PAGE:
Jack prowled his living room as a caged wolf. His wife and children lounged on the sofas talking, laughing, but he couldn’t stay here.
“I have to go… um… got to make a… a drop off…” he babbled, leaving the room, ignoring the voices of his wife and sons who said something about it being Christmas Eve.
His girlfriend, the nineteen year old he’d met on the beach in Montego Bay last year, would be alone on Christmas. That was all he thought about as he began the cross island drive from Kingston.
Jack and his wife, Mavis owned a successful travel agency in Kingston. They took in a lot of U.S. mega-bucks.
Instead of parking the money in a bank or selling it at rate, he would drive nearly one hundred and eighty two kilometers, sell the mega-bucks to a ‘businessman’ in Mo Bay, and reap a nice profit.
The money stayed off the books. Jack was doing well.
He’d been doing the money run for years. Everyone knew him. Knew his car. He had bought an apartment in Montego Bay not far from the beach. He mixed his business with pleasure.
He’d seen Chrissie at a Hotel bar, and she give him a pretty smile. It didn’t take long for him to forget his wife and sons in Kingston.
He moved her into his apartment and paid her bills. He strove to spend every weekend with her, leaving town on Friday, returning home on Sunday.
A couple of people he no longer spoke to, had made remarks. Especially Smart Mouthed Shirley who had said; “The only part of a forty year old man a nineteen year old finds attractive is his pocket.”
He’d have punched in her face if he had the chance, but hey, mouth was made to say anything. Jack knew Chrissie loved him. Just as he loved her. If it wasn’t for the business he and his wife ran, (in both their names) and the house they owned (in both their names) he’d divorce Mavis in an eye blink and marry Chrissie.
Jack battled traffic leaving Kingston. So many people were on the road. He finally reached Spanish town, then began the real journey, going over the dark and dangerous flat bridge, then up the hills.
It was hard driving on dark narrow roads, with traffic on coming, having to pull to the far side, either against the mountain or the precipice.
He thought of Chrissie, how sweet she was, how compliant, and kept driving.
He reached the North Coast and turned west, the highway was crowded, he had to slow down, he had to stop and it angered him for he was anxious to get to Chrissie.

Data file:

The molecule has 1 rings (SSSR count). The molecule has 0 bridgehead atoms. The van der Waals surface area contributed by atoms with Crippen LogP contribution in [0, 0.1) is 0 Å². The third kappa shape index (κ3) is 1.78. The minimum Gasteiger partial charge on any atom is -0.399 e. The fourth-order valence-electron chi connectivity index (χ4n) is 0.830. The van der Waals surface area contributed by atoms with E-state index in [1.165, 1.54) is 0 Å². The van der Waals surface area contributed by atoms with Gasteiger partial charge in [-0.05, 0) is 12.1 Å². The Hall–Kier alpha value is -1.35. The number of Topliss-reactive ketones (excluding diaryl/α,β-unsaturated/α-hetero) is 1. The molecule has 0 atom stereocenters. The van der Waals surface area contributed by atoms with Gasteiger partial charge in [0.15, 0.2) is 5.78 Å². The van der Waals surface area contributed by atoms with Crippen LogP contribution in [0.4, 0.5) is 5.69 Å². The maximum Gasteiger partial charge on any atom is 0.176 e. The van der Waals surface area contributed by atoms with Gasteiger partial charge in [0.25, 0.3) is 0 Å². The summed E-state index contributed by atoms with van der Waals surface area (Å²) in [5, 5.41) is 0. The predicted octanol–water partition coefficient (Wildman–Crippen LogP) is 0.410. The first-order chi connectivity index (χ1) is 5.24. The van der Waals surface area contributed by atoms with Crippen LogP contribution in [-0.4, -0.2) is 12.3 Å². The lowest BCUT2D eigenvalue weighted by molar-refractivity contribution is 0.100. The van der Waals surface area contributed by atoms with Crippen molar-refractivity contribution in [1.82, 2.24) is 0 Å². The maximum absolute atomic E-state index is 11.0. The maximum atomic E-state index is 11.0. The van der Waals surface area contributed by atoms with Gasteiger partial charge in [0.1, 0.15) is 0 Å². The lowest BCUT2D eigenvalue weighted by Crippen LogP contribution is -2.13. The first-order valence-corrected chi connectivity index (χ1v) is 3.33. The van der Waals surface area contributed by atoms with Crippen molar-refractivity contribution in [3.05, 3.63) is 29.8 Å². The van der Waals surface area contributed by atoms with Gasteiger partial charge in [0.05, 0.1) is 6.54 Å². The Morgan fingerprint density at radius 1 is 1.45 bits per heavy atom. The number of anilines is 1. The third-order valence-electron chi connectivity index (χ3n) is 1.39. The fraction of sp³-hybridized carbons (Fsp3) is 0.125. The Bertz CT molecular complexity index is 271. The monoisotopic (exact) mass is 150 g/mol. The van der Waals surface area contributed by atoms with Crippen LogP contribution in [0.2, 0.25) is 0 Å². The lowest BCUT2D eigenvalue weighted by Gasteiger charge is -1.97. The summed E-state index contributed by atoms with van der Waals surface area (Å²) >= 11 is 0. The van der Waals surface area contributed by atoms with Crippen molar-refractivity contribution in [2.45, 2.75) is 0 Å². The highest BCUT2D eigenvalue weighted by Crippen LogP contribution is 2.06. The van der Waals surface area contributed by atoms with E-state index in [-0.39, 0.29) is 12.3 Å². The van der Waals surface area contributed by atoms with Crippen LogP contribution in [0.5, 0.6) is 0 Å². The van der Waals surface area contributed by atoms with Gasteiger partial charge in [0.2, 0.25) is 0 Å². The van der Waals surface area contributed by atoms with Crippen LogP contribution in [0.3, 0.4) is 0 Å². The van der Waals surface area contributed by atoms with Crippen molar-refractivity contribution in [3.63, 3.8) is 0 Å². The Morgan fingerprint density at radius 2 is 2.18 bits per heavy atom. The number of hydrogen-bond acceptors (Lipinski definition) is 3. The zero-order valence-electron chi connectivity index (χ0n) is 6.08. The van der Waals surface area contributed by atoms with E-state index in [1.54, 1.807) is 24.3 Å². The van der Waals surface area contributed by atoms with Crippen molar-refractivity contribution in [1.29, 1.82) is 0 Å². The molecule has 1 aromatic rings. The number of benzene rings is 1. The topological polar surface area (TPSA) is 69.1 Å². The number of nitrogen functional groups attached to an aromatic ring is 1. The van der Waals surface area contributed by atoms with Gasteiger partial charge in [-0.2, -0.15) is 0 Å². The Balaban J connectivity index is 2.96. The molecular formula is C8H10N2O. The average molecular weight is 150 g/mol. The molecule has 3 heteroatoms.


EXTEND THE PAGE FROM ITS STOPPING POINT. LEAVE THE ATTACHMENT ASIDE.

Finally he reached Montego Bay. Seeing the apartment complex ahead, Jack sped up.
He didn’t see the bus.
The pedestrians saw the crash, knew who it was. Money Man from Kingston.
A few fleet footed were at the car, grabbing up the bag of money from the back seat, the thick gold chain from Jack’s neck, the bejeweled rings from his fingers. Once they were gone, someone called the police to report an accident.
<a href="http://jamaica-star.com/article/news/20160621/bartender-dies-car-crash" target="_blank" rel="noopener">Source</a>
There was a lot of noise outside of her apartment. Chrissie looked from the window to see Jack’s car. She had a good view. She saw the police, then the ambulance, and knew, just by looking, Jack was dead, or would soon be dead.
She went to his drawers and grabbed up the money she had pointedly never touched, (couldn’t make him think she was in it for the money, could she?) the jewelry he had left there.
The apartment was in his name, his wife would soon be down on her like white on rice. She didn’t need the drama.
Chrissie packed all the things she wanted to keep, then called a friend she could stay with over Christmas.
She got into the car Jack had bought her and drove into the night, hearing the fire crackers announcing it was midnight.
Jack died shortly after arrival at Cornwall Regional Hospital. His wife received the phone call just after one a.m. which woke her from a deep sleep.
There was no reason to wake the boys, to wake anyone. Mavis lay back on the large bed. She’d wait until tomorrow… no… outside of Jack’s brother, who’d she’d call now, everyone could wait until Boxing Day.
On Christmas morning, Mavis told her sons. They had no task. Jack’s brother would handle the funeral as he owned the leading parlour in Kingston.
On December 27th, a woman named Lynn called Chrissie. She had heard about Jack’s car accident on Boxing Day, from a mutual friend. Lynn had been acquainted with Jack and his wife for many years.
She’d been in Montego Bay a few months ago and Jack introduced her to Chrissie. They’d exchanged numbers as a courtesy. Now, it was more than that. Lynn felt that poor Chrissie would be totally devastated that her beloved Jack was dead.
And what would happen to her now? Living in an apartment Jack owned… did he put Chrissie’s name on it or would it go to Mavis, and Chrissie find herself on the Street?
She dialed the number, Chrissie answered. There was so much noise in the background, she could barely hear.
“Where are you?” Lynn asked, worriedly.
“Why are you in Court?”
“Not Court, Courts, the furniture store. I’m buying furniture.”
“Buying Furniture? But, Jack…”
“Jack’s dead, I’m not. I have to furnish a flat…”
Lynn stood in silence, it was surreal. Jack died just before the 25th of December. This was the 27th.
“I called to find out how you were bearing up…” Lynn muttered.
“I’m fine… have to go…”
Lynn stood with the dead phone. The words of her friend Shirley echoed; “The only part of a forty year old man a nineteen year old finds attractive….”